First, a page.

Signature policy ideas for building the wealth of ordinary Americans.
Revamp Public Assistance so It Is a Safety Net and a Springboard Back to Independence. The Great Recession has made clear the value in having a network of public assistance programs that catch families facing hard times and help them get back on their feet. Yet the confusing array of eligibility rules and requirements undercut the effectiveness of these safety net programs. Many states still employ rules that ask families to spend down all of their resources before they are able to receive assistance. Some of these asset limits were set decades ago, before welfare added work requirements and time limits, and were never raised with inflation. Instead of maintaining policies that discourage savings and financial planning, we should raise the asset limits for many public assistance programs to $10,000 for households. Public assistance programs should encourage families to save and develop sound financial practices that promote self-sufficiency and long-term economic stability through asset building.
Furthermore, everyone getting support should be connected to a bank account where they can build up resources to facilitate their move back to independence. For instance, all families receiving rental housing assistance should have an asset account where a portion of their rent can be diverted. Currently, as their earnings rise, so does their rent; this decreases work and work effort. An alternative approach, called the Rental Assistance Asset Account, would allow them to build up savings as their earnings increase. Promote Responsible Homeownership. For many families, homeownership is a key wealth-building strategy. It forces savings by paying down a mortgage, and opens up opportunities for appreciation, leverage, and access of neighborhood amenities. But homeownership is not for everybody and also brings risk, especially when conjoined with predatory lending.
The answer lies not just in more rigorous regulation of mortgage markets and underwriting practices. It also requires fostering networks of support organizations dedicated to opening up pathways to responsible homeownership. Such organizations provide financial education and connect families to appropriate mortgage products in a fair and transparent manner. An important example is the Community Advantage Program in North Carolina described here. Such programs help make homeownership work for a broad range of American families, even those with low incomes and few resources.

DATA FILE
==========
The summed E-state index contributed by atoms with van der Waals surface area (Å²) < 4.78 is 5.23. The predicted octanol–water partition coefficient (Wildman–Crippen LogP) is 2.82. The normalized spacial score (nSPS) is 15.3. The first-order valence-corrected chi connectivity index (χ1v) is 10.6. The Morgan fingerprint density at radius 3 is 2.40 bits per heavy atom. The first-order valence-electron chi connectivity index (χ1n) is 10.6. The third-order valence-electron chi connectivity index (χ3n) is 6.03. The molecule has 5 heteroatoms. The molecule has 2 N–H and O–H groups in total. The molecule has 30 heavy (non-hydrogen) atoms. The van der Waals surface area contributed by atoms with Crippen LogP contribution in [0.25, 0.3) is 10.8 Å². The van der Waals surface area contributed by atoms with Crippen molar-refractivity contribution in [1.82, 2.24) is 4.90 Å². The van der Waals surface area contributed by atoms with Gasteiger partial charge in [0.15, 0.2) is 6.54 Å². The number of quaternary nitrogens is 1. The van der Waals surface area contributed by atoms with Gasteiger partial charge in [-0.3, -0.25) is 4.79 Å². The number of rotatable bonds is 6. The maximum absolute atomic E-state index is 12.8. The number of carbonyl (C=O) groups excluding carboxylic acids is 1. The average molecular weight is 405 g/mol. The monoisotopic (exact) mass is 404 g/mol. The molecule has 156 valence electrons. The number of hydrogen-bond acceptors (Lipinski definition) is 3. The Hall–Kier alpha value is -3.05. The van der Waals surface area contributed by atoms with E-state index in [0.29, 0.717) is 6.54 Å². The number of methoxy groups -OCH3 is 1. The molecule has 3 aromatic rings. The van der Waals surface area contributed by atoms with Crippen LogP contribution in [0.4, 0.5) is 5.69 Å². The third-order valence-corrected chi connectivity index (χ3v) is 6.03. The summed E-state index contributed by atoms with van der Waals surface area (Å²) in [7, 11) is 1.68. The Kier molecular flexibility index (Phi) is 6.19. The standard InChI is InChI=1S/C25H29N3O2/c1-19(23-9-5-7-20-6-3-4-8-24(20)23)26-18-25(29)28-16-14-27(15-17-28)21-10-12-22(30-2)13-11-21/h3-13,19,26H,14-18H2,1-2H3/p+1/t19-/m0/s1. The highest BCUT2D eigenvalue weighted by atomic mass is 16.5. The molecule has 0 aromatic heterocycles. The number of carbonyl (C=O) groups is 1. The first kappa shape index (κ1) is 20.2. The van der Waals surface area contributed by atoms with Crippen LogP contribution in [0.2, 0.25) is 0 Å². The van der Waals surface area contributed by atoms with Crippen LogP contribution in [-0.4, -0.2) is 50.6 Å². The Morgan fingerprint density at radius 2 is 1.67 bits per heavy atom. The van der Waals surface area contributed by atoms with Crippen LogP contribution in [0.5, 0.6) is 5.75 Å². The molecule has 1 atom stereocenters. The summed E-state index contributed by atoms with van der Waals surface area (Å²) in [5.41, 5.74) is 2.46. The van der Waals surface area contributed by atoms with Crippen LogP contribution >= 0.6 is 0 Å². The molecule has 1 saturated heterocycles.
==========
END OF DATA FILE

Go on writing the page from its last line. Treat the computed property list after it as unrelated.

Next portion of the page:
Save to Win. In 2009, eight Michigan credit unions collaborated on a novel idea: combine the excitement of the lottery with the certainty of saving. The credit unions declared that for every $25 someone saved, the saver would earn an entry into a drawing for a $100,000 prize one year later. Meanwhile, credit unions gave out lesser monthly prizes of up to $100, all the while protecting the principal deposits and offering modest interest rates. The results were stunning. At the bottom of the recession, more than 11,000 residents of one of the country’s hardest-hit states opened accounts through the contest, collectively saving $8.6 million in 2009.
Wouldn’t it be wonderful if state lotteries, to help undo the tremendous damage they cause to the savings of ordinary Americans, offered similar “save to win” programs? As my colleague Anne Stuhldreher has written, “Imagine going to the corner store, picking up a quart of milk, and buying a ticket that would let you save $20 while still scratching it off to see if you won big.” This isn’t a pie-in-the-sky idea. Such a lottery is up and running in many countries around the world. I have a cousin in Britain who recently won, and she used her winnings to buy a home.
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